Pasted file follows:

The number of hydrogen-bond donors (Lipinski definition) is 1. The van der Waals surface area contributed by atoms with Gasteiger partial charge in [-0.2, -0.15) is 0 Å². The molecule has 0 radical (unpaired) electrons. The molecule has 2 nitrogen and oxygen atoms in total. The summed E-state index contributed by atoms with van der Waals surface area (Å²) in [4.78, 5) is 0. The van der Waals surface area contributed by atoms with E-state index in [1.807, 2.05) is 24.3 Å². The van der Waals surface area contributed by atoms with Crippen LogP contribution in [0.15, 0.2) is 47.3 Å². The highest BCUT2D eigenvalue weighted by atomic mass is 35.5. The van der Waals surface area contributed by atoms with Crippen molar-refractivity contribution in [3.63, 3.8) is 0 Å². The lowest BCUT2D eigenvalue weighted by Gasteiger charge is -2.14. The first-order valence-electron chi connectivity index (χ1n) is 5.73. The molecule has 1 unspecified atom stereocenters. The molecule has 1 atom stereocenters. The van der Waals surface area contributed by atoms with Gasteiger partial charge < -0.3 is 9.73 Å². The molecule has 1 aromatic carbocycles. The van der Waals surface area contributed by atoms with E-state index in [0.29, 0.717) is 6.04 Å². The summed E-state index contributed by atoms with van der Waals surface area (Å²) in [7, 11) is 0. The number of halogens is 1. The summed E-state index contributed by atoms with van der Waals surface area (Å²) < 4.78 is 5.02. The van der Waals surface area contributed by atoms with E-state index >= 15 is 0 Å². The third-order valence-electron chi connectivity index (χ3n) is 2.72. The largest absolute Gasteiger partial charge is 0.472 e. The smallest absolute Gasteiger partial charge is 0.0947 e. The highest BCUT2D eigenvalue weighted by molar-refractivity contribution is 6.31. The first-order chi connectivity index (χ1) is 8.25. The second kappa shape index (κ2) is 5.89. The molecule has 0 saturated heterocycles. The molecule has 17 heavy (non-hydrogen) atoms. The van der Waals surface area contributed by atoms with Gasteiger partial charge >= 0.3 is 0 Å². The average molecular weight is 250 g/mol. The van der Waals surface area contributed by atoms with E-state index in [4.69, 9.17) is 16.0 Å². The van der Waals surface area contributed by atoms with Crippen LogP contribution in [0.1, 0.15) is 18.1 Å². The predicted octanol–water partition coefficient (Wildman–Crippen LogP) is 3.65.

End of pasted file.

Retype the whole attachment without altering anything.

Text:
The number of hydrogen-bond donors (Lipinski definition) is 1. The van der Waals surface area contributed by atoms with Gasteiger partial charge in [-0.2, -0.15) is 0 Å². The molecule has 0 radical (unpaired) electrons. The molecule has 2 nitrogen and oxygen atoms in total. The summed E-state index contributed by atoms with van der Waals surface area (Å²) in [4.78, 5) is 0. The van der Waals surface area contributed by atoms with E-state index in [1.807, 2.05) is 24.3 Å². The van der Waals surface area contributed by atoms with Crippen LogP contribution in [0.15, 0.2) is 47.3 Å². The highest BCUT2D eigenvalue weighted by atomic mass is 35.5. The van der Waals surface area contributed by atoms with Crippen molar-refractivity contribution in [3.63, 3.8) is 0 Å². The lowest BCUT2D eigenvalue weighted by Gasteiger charge is -2.14. The first-order valence-electron chi connectivity index (χ1n) is 5.73. The molecule has 1 unspecified atom stereocenters. The molecule has 1 atom stereocenters. The van der Waals surface area contributed by atoms with Gasteiger partial charge < -0.3 is 9.73 Å². The molecule has 1 aromatic carbocycles. The van der Waals surface area contributed by atoms with E-state index in [0.29, 0.717) is 6.04 Å². The summed E-state index contributed by atoms with van der Waals surface area (Å²) in [7, 11) is 0. The number of halogens is 1. The summed E-state index contributed by atoms with van der Waals surface area (Å²) < 4.78 is 5.02. The van der Waals surface area contributed by atoms with E-state index >= 15 is 0 Å². The third-order valence-electron chi connectivity index (χ3n) is 2.72. The largest absolute Gasteiger partial charge is 0.472 e. The smallest absolute Gasteiger partial charge is 0.0947 e. The highest BCUT2D eigenvalue weighted by molar-refractivity contribution is 6.31. The first-order chi connectivity index (χ1) is 8.25. The second kappa shape index (κ2) is 5.89. The molecule has 0 saturated heterocycles. The molecule has 17 heavy (non-hydrogen) atoms. The van der Waals surface area contributed by atoms with Gasteiger partial charge >= 0.3 is 0 Å². The average molecular weight is 250 g/mol. The van der Waals surface area contributed by atoms with E-state index in [4.69, 9.17) is 16.0 Å². The van der Waals surface area contributed by atoms with Crippen LogP contribution in [0.1, 0.15) is 18.1 Å². The predicted octanol–water partition coefficient (Wildman–Crippen LogP) is 3.65.